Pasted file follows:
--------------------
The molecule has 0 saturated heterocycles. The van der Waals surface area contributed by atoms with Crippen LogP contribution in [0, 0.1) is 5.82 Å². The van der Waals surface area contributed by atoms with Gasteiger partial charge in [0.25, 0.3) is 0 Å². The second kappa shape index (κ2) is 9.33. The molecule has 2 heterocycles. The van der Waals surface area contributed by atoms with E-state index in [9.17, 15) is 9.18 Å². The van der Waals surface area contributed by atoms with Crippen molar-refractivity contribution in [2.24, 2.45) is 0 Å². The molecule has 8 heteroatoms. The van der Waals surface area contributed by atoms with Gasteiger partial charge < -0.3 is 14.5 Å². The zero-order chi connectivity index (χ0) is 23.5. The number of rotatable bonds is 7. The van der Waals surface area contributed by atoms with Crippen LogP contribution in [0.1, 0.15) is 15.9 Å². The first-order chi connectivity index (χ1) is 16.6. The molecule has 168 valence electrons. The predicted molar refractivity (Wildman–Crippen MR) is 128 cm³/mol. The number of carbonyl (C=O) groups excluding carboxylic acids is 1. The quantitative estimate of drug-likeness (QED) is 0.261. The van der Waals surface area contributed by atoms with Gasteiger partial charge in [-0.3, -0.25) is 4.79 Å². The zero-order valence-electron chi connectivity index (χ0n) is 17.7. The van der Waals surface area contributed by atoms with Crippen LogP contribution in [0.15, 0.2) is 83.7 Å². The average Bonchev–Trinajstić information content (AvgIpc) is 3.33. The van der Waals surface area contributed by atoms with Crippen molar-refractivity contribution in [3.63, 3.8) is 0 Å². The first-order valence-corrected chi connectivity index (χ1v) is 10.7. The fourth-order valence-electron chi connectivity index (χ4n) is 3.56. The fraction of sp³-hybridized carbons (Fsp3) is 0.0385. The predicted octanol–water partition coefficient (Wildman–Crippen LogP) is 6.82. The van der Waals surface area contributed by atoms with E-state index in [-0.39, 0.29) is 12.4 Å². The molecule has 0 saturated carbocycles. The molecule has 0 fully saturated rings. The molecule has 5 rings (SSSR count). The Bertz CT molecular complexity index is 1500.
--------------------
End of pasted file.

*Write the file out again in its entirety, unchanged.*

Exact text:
The molecule has 0 saturated heterocycles. The van der Waals surface area contributed by atoms with Crippen LogP contribution in [0, 0.1) is 5.82 Å². The van der Waals surface area contributed by atoms with Gasteiger partial charge in [0.25, 0.3) is 0 Å². The second kappa shape index (κ2) is 9.33. The molecule has 2 heterocycles. The van der Waals surface area contributed by atoms with E-state index in [9.17, 15) is 9.18 Å². The van der Waals surface area contributed by atoms with Crippen molar-refractivity contribution in [2.24, 2.45) is 0 Å². The molecule has 8 heteroatoms. The van der Waals surface area contributed by atoms with Gasteiger partial charge < -0.3 is 14.5 Å². The zero-order chi connectivity index (χ0) is 23.5. The number of rotatable bonds is 7. The van der Waals surface area contributed by atoms with Crippen LogP contribution in [0.1, 0.15) is 15.9 Å². The first-order chi connectivity index (χ1) is 16.6. The molecule has 168 valence electrons. The predicted molar refractivity (Wildman–Crippen MR) is 128 cm³/mol. The number of carbonyl (C=O) groups excluding carboxylic acids is 1. The quantitative estimate of drug-likeness (QED) is 0.261. The van der Waals surface area contributed by atoms with Gasteiger partial charge in [-0.3, -0.25) is 4.79 Å². The zero-order valence-electron chi connectivity index (χ0n) is 17.7. The van der Waals surface area contributed by atoms with Crippen LogP contribution in [0.15, 0.2) is 83.7 Å². The average Bonchev–Trinajstić information content (AvgIpc) is 3.33. The van der Waals surface area contributed by atoms with Crippen molar-refractivity contribution in [3.63, 3.8) is 0 Å². The first-order valence-corrected chi connectivity index (χ1v) is 10.7. The fourth-order valence-electron chi connectivity index (χ4n) is 3.56. The fraction of sp³-hybridized carbons (Fsp3) is 0.0385. The predicted octanol–water partition coefficient (Wildman–Crippen LogP) is 6.82. The van der Waals surface area contributed by atoms with E-state index in [-0.39, 0.29) is 12.4 Å². The molecule has 0 saturated carbocycles. The molecule has 0 fully saturated rings. The molecule has 5 rings (SSSR count). The Bertz CT molecular complexity index is 1500.